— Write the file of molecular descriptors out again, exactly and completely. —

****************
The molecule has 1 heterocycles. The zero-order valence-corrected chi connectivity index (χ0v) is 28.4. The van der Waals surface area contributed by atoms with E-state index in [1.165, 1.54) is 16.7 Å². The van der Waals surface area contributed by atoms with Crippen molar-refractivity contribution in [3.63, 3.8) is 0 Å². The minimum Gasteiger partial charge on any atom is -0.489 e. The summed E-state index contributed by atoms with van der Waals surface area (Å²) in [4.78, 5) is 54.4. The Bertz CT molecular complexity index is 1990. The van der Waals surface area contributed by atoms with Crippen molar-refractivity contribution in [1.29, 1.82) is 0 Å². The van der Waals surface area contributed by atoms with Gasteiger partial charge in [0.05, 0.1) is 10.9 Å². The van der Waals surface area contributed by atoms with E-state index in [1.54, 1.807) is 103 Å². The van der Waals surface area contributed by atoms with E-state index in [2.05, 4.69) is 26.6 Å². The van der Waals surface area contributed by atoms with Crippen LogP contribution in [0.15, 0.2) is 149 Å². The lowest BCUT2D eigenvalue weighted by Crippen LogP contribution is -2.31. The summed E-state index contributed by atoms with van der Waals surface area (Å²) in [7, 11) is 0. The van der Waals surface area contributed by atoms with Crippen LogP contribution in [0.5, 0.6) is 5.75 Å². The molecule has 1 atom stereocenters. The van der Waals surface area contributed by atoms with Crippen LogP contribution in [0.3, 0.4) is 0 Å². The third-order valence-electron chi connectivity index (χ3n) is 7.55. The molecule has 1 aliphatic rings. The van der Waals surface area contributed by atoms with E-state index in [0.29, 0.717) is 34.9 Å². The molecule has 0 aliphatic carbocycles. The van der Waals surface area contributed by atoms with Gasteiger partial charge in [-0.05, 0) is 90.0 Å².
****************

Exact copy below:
The molecule has 1 heterocycles. The zero-order valence-corrected chi connectivity index (χ0v) is 28.4. The van der Waals surface area contributed by atoms with E-state index in [1.165, 1.54) is 16.7 Å². The van der Waals surface area contributed by atoms with Crippen molar-refractivity contribution in [3.63, 3.8) is 0 Å². The minimum Gasteiger partial charge on any atom is -0.489 e. The summed E-state index contributed by atoms with van der Waals surface area (Å²) in [4.78, 5) is 54.4. The Bertz CT molecular complexity index is 1990. The van der Waals surface area contributed by atoms with Crippen molar-refractivity contribution in [1.29, 1.82) is 0 Å². The van der Waals surface area contributed by atoms with Gasteiger partial charge in [0.05, 0.1) is 10.9 Å². The van der Waals surface area contributed by atoms with E-state index in [1.54, 1.807) is 103 Å². The van der Waals surface area contributed by atoms with E-state index in [2.05, 4.69) is 26.6 Å². The van der Waals surface area contributed by atoms with Crippen LogP contribution in [0.15, 0.2) is 149 Å². The lowest BCUT2D eigenvalue weighted by Crippen LogP contribution is -2.31. The summed E-state index contributed by atoms with van der Waals surface area (Å²) in [7, 11) is 0. The van der Waals surface area contributed by atoms with Crippen LogP contribution in [0.5, 0.6) is 5.75 Å². The molecule has 1 atom stereocenters. The van der Waals surface area contributed by atoms with Crippen LogP contribution in [0.3, 0.4) is 0 Å². The third-order valence-electron chi connectivity index (χ3n) is 7.55. The molecule has 1 aliphatic rings. The van der Waals surface area contributed by atoms with E-state index in [0.29, 0.717) is 34.9 Å². The molecule has 0 aliphatic carbocycles. The van der Waals surface area contributed by atoms with Gasteiger partial charge in [-0.05, 0) is 90.0 Å².